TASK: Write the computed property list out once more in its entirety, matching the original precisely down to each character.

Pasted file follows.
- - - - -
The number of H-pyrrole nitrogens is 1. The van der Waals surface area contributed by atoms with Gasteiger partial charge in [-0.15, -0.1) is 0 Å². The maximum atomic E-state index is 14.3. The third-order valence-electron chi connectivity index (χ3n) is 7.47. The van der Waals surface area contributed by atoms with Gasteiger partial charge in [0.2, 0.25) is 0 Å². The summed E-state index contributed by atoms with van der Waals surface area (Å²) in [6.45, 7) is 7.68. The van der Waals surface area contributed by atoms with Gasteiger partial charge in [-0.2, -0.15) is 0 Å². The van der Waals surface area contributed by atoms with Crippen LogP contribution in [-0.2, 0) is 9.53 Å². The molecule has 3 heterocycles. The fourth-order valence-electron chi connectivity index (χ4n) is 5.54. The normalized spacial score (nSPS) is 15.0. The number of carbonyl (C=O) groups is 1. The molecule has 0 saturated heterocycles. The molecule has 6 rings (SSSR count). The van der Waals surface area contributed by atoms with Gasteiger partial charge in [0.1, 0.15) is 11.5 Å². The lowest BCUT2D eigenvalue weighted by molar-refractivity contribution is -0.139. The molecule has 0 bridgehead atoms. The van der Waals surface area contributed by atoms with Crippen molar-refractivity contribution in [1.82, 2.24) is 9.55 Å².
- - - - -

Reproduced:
The number of H-pyrrole nitrogens is 1. The van der Waals surface area contributed by atoms with Gasteiger partial charge in [-0.15, -0.1) is 0 Å². The maximum atomic E-state index is 14.3. The third-order valence-electron chi connectivity index (χ3n) is 7.47. The van der Waals surface area contributed by atoms with Gasteiger partial charge in [0.2, 0.25) is 0 Å². The summed E-state index contributed by atoms with van der Waals surface area (Å²) in [6.45, 7) is 7.68. The van der Waals surface area contributed by atoms with Gasteiger partial charge in [-0.2, -0.15) is 0 Å². The van der Waals surface area contributed by atoms with Crippen LogP contribution in [-0.2, 0) is 9.53 Å². The molecule has 3 heterocycles. The fourth-order valence-electron chi connectivity index (χ4n) is 5.54. The normalized spacial score (nSPS) is 15.0. The number of carbonyl (C=O) groups is 1. The molecule has 0 saturated heterocycles. The molecule has 6 rings (SSSR count). The van der Waals surface area contributed by atoms with Gasteiger partial charge in [0.1, 0.15) is 11.5 Å². The lowest BCUT2D eigenvalue weighted by molar-refractivity contribution is -0.139. The molecule has 0 bridgehead atoms. The van der Waals surface area contributed by atoms with Crippen molar-refractivity contribution in [1.82, 2.24) is 9.55 Å².